Brian - Yes I am. After the book was finished, I took some time to enjoy the holidays and not think about writing, but I'm actively working on 3 or 4 projects right now that will be up on the site over the next couple months.
Dan - Yes, definitely, we have lots of fun projects in the future including some for April Fool’s Day, but you’ll have to wait until we release them. :)
DZone - Where do you see game development going? Is Kodu (a visual programming tool designed for children which runs on the Xbox 360 and PC) going to have a big impact on that space?
Brian - I haven't used Kodu, but I've seen it in action and watched it grow over the past couple of years. It's an amazing piece of software and I think we'll see some very interesting games come out of it. I think with things like XNA and Kodu, console game development, and, more importantly, distribution, is getting into the hands of hobbyist developers. With Xbox Live Community Games, anybody can get a game built and distributed to the millions of people on Xbox LIVE, and even make a couple of bucks in the process.
Dan - This is a big question, but I’ll try and hit some of the key themes that will affect game developers
- No one right answer – I still think there won’t be one right answer for game development just like there isn’t one right answer for software development. You’ll see game engines evolve, or RAD tools like Kodu or Popfly among others help make building simple games simple, but there won’t be a massive jump to just one technology or tool.
- Marketplace/Distribution – Marketplaces like Xbox Live, Valve software’s Steam, or the iPhone App Store have made it very easy for game developers of all sizes to easily monetize their applications. For PC games, Steam has shown how they can easily distribute very large games (multi-gigabyte) something once thought to be unfeasible. Both Steam and Xbox Live also have their own social networks so you can make friends, see what friends are doing online, invite them to join a game, and more. I think we’ll see these services borrowing features (or integrating with) other Web 2.0 social networks in the future.
- Services – The other big change is that these marketplaces are providing a huge swath of services including a payment system, ratings, usage metrics, automatic updates and more. In the future, imagine being able to see exactly how people are playing your game, where are they getting stuck, when do they quit the game and perhaps even how did they rate your game because they kept dying on the same boss 10 times. While some big studios (like Bungie) have the ability to have heat maps on levels, just imagine having that level of detail available for all gamers. Gabe Newell, founder of Valve said at the recent Dice conference that the next big game-machine war isn’t about graphics or fancy controllers, but rather the company that helps connect software publishers with their customers - http://blog.wired.com/games/2009/02/valves-newell-n.html
DZone - Are there any 'best practices' to follow when Coding4Fun?
Brian - My only "best practice" is "make it work". :) I think it's ok for small apps like these to break some of the best practices and rules of software development. That's not to say you should ignore everything and litter your code with goto's and piles of copy/pasted code, but I think it's important to realize that a lot of these projects are proofs of concepts and meant to be tinkered with and evolved, and aren't running in a production environment with thousands of users relying on them to run flawlessly. For me, the process is to make it work, evolve it, and continuously refactor.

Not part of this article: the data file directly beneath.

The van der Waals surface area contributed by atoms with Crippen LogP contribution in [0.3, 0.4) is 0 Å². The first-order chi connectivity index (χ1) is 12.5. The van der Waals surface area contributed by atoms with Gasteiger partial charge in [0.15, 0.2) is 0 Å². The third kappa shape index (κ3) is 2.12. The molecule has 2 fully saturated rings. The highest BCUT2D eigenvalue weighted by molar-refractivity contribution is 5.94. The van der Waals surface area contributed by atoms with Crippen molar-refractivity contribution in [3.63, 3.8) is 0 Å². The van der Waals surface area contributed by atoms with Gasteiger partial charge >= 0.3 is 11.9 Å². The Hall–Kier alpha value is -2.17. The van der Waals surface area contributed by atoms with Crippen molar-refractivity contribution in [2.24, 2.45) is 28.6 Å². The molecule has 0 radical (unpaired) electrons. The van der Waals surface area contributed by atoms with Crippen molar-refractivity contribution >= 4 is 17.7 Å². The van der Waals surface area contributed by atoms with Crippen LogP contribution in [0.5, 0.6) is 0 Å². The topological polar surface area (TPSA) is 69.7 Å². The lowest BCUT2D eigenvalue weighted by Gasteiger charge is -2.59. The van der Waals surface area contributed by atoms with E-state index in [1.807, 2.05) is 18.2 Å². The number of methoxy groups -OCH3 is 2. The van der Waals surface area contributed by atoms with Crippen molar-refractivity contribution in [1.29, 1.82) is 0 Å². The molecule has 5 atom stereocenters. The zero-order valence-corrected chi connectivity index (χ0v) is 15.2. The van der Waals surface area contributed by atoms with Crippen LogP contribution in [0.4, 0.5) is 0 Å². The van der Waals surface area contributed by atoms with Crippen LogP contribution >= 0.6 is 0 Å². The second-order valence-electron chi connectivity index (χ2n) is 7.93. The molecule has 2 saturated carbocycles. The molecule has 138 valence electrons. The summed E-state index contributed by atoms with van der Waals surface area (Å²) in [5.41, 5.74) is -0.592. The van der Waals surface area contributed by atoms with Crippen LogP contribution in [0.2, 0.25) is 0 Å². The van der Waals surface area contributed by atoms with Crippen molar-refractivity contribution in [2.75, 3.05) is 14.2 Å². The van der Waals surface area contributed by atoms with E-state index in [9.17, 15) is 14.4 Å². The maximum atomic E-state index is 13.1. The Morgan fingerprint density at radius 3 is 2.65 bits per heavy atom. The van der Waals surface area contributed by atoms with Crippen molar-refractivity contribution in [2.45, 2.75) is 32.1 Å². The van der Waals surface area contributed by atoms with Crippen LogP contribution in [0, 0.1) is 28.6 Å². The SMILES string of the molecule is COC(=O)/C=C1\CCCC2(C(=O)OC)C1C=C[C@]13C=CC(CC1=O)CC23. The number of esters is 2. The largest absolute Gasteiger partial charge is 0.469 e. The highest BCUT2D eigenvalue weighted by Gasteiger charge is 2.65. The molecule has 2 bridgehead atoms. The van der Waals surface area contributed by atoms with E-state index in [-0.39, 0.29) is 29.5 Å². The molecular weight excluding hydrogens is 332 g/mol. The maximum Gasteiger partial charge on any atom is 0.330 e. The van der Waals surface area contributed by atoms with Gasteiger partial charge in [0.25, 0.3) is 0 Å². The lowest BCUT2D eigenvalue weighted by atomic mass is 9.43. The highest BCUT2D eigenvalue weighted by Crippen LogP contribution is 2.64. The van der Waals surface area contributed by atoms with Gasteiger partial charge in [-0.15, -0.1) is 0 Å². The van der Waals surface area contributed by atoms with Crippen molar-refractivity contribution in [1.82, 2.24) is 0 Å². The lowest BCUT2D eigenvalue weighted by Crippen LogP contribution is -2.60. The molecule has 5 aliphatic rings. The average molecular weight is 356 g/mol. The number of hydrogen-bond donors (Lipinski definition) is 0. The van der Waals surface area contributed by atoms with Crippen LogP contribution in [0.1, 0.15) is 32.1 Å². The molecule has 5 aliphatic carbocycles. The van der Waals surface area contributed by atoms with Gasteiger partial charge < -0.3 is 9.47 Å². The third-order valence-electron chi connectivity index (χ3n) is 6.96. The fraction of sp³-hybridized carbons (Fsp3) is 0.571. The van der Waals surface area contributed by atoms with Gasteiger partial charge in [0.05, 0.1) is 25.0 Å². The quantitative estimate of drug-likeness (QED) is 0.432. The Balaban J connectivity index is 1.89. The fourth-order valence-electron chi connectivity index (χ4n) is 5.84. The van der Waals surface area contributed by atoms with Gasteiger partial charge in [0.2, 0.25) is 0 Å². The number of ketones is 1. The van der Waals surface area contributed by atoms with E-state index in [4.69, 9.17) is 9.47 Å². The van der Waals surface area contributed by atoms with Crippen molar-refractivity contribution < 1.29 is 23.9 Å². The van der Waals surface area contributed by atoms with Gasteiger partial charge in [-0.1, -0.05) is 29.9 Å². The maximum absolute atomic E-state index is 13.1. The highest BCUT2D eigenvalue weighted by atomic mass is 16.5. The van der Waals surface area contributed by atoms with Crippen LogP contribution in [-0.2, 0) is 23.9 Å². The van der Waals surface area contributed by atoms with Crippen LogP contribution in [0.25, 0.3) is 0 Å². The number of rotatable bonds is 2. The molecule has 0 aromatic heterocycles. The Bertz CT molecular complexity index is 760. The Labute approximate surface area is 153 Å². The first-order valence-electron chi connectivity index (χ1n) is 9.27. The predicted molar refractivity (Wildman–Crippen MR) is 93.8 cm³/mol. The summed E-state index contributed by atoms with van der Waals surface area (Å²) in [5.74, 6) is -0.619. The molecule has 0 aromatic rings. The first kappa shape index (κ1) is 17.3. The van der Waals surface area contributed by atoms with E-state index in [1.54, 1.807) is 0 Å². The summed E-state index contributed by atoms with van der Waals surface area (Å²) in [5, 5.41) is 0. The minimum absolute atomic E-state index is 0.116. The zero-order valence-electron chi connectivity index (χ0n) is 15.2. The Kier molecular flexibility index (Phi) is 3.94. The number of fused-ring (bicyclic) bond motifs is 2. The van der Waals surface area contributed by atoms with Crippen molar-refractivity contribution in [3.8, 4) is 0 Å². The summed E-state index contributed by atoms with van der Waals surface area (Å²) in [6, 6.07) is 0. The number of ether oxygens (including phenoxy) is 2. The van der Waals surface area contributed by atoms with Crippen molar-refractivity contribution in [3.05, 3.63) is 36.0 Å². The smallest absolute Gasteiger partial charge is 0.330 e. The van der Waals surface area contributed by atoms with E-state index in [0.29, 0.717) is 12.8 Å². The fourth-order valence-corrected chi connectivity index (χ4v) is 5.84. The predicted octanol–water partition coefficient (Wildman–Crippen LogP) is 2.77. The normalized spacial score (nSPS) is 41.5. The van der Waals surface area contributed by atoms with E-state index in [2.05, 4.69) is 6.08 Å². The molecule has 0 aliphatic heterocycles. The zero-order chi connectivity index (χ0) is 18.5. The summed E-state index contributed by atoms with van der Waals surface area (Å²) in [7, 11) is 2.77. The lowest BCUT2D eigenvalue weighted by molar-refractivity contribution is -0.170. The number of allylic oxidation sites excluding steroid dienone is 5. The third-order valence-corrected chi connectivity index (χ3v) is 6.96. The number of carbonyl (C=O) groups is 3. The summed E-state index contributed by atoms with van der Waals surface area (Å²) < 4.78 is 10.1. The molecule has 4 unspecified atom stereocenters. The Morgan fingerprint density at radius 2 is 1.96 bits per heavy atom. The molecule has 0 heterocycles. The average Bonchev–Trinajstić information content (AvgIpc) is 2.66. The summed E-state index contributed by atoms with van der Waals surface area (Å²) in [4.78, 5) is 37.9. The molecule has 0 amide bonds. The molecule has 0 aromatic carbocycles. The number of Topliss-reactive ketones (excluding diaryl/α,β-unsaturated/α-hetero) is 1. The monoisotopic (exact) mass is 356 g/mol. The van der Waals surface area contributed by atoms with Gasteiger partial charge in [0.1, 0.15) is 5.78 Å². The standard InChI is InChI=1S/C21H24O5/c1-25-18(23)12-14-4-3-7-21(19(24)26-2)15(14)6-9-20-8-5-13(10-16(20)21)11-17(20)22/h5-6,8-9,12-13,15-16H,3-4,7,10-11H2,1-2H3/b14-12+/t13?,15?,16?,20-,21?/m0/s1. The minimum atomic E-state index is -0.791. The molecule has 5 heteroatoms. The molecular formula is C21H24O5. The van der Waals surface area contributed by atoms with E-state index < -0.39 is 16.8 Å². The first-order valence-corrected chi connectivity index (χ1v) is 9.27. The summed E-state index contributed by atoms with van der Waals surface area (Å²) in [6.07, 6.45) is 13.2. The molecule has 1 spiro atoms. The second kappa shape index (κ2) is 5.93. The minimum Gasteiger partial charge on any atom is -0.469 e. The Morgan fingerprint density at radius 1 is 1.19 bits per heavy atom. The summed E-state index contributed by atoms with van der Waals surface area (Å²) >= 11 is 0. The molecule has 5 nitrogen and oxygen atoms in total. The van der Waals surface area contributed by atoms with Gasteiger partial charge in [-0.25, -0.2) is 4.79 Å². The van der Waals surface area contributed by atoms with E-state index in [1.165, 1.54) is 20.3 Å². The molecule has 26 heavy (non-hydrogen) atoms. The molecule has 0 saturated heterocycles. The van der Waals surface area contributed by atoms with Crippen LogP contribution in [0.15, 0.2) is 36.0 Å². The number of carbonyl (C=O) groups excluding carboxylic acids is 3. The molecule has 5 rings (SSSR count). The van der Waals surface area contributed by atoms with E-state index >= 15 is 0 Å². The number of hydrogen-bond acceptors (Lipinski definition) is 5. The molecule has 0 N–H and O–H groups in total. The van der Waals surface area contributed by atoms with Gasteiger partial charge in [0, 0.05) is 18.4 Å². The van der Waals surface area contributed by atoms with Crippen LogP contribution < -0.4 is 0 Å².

Dan - Totally agree with Brian, it should be about having fun more than anything. You should challenge yourself to do something that you don’t think is possible. Don’t overly worry about the code or how its factored or that you aren’t use this or that best practice, worry about getting it to work. There’s something magical when you can make an application work that you couldn’t imagine it working before, that’s what you should worry about first.
DZone - Do you think it's important for developers to make time for creating fun projects in their free time?
Brian - I do. I think it gives developers a chance to learn technologies they wouldn't normally use in their daily lives. It also allows developers to think in different ways to solve problems in their projects. I think both of these things can have a positive effect in their professional lives, as well as relieve the stresses of the daily development grind.
Dan - I think it depends on your learning style, some people prefer to read multiple books or attend a class before they start trying to code a new technology, while others prefer to get their hands dirty and start coding bit-by-bit. In general, developers should leave time to be creative and to explore new technologies as that’s the only way they can get better.
DZone - Who should buy your book?
Brian & Dan - Anybody who is interested in software development, really. There's something in this book for everyone, from game development to hardware integration to web development. If you want to try coding something new and think in a different way, this book is for you. I've received emails from students, professionals, and even just tinkerers, and they've all gotten something out of the book.
DZone - Do you have any new book projects on the horizon? Any early thoughts of a 2nd edition?
Brian & Dan - Nothing book related...just articles at the moment. A 2nd edition would be great, but sales will determine if that happens. So buy your copy today! :)
Opinions expressed by DZone contributors are their own.